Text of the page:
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Square in denominator of derivative

  1. Mar 21, 2013 #1
    [itex] \frac{d}{d \sigma ^2} [log(\sigma ^ 2) - \frac{1}{\sigma ^ 2}] [/itex]

    I think the first part is

    [itex] \frac{1}{\sigma ^ 2} [/itex]

    but pretty clueless after that. I also want to take the second derivative.
    Any help or a reference would be great.
  2. jcsd
  3. Mar 21, 2013 #2
    substitute x = sigma^2 and differentiate as you normally would.
  4. Mar 21, 2013 #3
    I think this is right.

    [itex] \frac{d}{d \sigma ^2} [log(\sigma ^2) - \frac{1}{\sigma ^2}] = \frac{1}{\sigma ^2} + \frac{1}{\sigma ^4} [/itex]

    then for the second derivative

    [itex] \frac{d}{d \sigma ^2} [\frac{1}{\sigma ^2} + \frac{1}{\sigma ^4}] = - \frac{1}{\sigma ^4} - \frac{2}{\sigma ^6} [/itex]

    Yay, nay? How does that look? I used this url as a reference
    https://files.nyu.edu/mrg217/public/mle_introduction1.pdf [Broken]

    equations 51 and 60

    Last edited by a moderator: May 6, 2017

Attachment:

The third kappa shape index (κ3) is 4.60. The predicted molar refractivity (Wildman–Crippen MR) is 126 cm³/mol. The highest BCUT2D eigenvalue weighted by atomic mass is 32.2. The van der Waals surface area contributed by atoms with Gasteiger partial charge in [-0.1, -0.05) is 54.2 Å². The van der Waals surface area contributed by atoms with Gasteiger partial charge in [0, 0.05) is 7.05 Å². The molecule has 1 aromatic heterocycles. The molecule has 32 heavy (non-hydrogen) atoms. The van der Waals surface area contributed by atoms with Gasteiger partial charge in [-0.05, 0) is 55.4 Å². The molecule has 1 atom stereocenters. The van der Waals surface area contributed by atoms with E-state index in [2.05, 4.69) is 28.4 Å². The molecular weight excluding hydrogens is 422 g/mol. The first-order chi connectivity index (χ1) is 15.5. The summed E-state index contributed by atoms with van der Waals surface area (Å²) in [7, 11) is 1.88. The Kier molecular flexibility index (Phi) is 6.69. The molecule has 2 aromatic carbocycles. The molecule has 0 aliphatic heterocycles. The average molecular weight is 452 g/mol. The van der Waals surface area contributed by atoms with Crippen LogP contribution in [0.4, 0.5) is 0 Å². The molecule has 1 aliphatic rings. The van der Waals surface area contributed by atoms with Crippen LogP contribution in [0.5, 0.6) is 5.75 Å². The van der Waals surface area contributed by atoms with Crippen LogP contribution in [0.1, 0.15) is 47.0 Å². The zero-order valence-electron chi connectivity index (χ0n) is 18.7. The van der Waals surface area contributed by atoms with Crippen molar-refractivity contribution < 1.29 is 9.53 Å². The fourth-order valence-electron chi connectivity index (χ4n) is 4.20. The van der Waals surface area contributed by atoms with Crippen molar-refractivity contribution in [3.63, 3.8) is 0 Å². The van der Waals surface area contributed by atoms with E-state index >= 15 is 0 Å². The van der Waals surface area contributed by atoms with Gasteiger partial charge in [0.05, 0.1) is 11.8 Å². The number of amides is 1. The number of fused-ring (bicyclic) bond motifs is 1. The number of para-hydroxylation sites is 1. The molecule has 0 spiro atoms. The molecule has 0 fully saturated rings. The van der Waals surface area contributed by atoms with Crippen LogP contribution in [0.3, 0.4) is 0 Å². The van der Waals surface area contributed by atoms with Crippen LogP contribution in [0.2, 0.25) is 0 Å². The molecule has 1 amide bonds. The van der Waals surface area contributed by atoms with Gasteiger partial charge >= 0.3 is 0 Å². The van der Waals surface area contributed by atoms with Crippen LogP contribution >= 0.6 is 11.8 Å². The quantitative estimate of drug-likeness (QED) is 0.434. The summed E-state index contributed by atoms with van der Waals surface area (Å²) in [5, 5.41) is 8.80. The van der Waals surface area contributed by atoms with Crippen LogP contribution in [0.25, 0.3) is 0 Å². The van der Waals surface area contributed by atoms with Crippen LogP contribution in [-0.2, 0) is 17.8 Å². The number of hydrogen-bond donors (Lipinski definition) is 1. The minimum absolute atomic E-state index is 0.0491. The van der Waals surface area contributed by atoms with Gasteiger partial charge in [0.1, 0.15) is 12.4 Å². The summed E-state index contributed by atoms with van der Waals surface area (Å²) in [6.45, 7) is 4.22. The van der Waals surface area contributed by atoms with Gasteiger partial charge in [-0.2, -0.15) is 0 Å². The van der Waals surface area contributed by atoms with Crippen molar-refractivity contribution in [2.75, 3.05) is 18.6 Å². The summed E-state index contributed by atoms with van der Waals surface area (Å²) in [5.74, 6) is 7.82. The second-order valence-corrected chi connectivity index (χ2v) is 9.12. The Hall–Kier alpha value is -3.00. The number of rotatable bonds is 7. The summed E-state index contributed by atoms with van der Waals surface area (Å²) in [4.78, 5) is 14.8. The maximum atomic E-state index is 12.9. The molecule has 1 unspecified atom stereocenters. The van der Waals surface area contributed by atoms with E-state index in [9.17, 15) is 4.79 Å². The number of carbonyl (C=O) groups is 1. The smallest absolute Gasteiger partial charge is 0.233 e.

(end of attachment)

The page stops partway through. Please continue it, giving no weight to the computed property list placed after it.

5. Mar 21, 2013 #4


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    You are mistaken. There are two ways to do the first function:
    1) Use the "chain rule". Let [itex]u= x^2[/itex] so that [itex]ln(x^2)= ln(u)[/itex]. Then d ln(u)/du= 1/u and du/dx= 2x. d(ln(x^2)/dx= (d(ln(u))/du)(du/dx).

    2) But it is much simpler to use the "laws of logarithms"- [itex]ln(x^2)= 2ln(x)[/itex] so [itex]d(ln(x^2))/dx= 2 d(ln(x))/dx[/itex].

    For the second, write [tex]1/\sigma^2= \sigma^{-2}[/tex] and use "[tex]d(x^n)/dx= nx^{n-1}[/tex]".

    I just noticed that this was "with respect to [itex]\sigma^2[/itex], NOT with respect to [itex]\sigma[/itex]. That changes everything!

    Let [itex]x= \sigma^2[/itex]. Then your problem becomes
    [tex]\frac{d}{dx}(ln(x)- x^{-2}[/tex].
    Differentiate that and replace x with [itex]\sigma^2[/itex]. You don't need to use the chain rule!
    Last edited by a moderator: Mar 21, 2013
  6. Mar 21, 2013 #5
    Awesome, I end up with the same answer as before. Thanks for the help.
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